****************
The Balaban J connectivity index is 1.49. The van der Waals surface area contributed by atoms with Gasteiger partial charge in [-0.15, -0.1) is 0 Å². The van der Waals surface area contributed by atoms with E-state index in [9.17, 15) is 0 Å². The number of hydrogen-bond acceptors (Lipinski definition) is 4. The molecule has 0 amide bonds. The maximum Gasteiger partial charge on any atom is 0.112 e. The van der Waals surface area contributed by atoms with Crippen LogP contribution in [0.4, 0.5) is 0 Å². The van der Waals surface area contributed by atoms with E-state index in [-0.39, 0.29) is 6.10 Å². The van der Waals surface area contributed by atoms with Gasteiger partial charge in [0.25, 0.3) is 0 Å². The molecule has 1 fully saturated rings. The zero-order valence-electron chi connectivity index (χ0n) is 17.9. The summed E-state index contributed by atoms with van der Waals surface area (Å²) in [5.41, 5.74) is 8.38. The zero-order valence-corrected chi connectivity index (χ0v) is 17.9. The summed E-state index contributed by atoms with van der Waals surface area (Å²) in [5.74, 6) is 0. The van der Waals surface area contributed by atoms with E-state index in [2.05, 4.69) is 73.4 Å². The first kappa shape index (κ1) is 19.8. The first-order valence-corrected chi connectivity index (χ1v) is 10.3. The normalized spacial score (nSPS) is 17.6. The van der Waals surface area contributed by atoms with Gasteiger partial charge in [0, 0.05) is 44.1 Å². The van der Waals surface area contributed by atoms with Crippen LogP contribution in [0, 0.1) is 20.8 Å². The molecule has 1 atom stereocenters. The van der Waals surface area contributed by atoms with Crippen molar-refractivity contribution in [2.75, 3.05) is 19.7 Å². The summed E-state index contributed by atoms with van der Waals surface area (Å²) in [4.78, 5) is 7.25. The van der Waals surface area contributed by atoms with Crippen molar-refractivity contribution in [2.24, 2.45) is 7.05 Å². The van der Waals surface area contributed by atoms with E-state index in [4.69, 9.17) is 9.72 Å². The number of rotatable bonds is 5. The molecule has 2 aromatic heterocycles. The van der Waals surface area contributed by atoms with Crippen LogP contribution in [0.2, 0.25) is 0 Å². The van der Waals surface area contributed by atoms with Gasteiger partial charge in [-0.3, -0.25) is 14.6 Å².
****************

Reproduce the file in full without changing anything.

The Balaban J connectivity index is 1.49. The van der Waals surface area contributed by atoms with Gasteiger partial charge in [-0.15, -0.1) is 0 Å². The van der Waals surface area contributed by atoms with E-state index in [9.17, 15) is 0 Å². The number of hydrogen-bond acceptors (Lipinski definition) is 4. The molecule has 0 amide bonds. The maximum Gasteiger partial charge on any atom is 0.112 e. The van der Waals surface area contributed by atoms with Crippen LogP contribution in [0.4, 0.5) is 0 Å². The van der Waals surface area contributed by atoms with E-state index in [-0.39, 0.29) is 6.10 Å². The van der Waals surface area contributed by atoms with Gasteiger partial charge in [0.25, 0.3) is 0 Å². The molecule has 1 fully saturated rings. The zero-order valence-electron chi connectivity index (χ0n) is 17.9. The summed E-state index contributed by atoms with van der Waals surface area (Å²) in [5.41, 5.74) is 8.38. The zero-order valence-corrected chi connectivity index (χ0v) is 17.9. The summed E-state index contributed by atoms with van der Waals surface area (Å²) in [5.74, 6) is 0. The van der Waals surface area contributed by atoms with E-state index in [2.05, 4.69) is 73.4 Å². The first kappa shape index (κ1) is 19.8. The first-order valence-corrected chi connectivity index (χ1v) is 10.3. The normalized spacial score (nSPS) is 17.6. The van der Waals surface area contributed by atoms with Gasteiger partial charge in [0, 0.05) is 44.1 Å². The van der Waals surface area contributed by atoms with Crippen LogP contribution in [0, 0.1) is 20.8 Å². The molecule has 1 atom stereocenters. The van der Waals surface area contributed by atoms with Crippen molar-refractivity contribution in [2.75, 3.05) is 19.7 Å². The summed E-state index contributed by atoms with van der Waals surface area (Å²) in [4.78, 5) is 7.25. The van der Waals surface area contributed by atoms with Crippen molar-refractivity contribution in [2.24, 2.45) is 7.05 Å². The van der Waals surface area contributed by atoms with E-state index in [4.69, 9.17) is 9.72 Å². The number of rotatable bonds is 5. The molecule has 2 aromatic heterocycles. The van der Waals surface area contributed by atoms with Crippen LogP contribution in [0.2, 0.25) is 0 Å². The van der Waals surface area contributed by atoms with Gasteiger partial charge in [-0.3, -0.25) is 14.6 Å².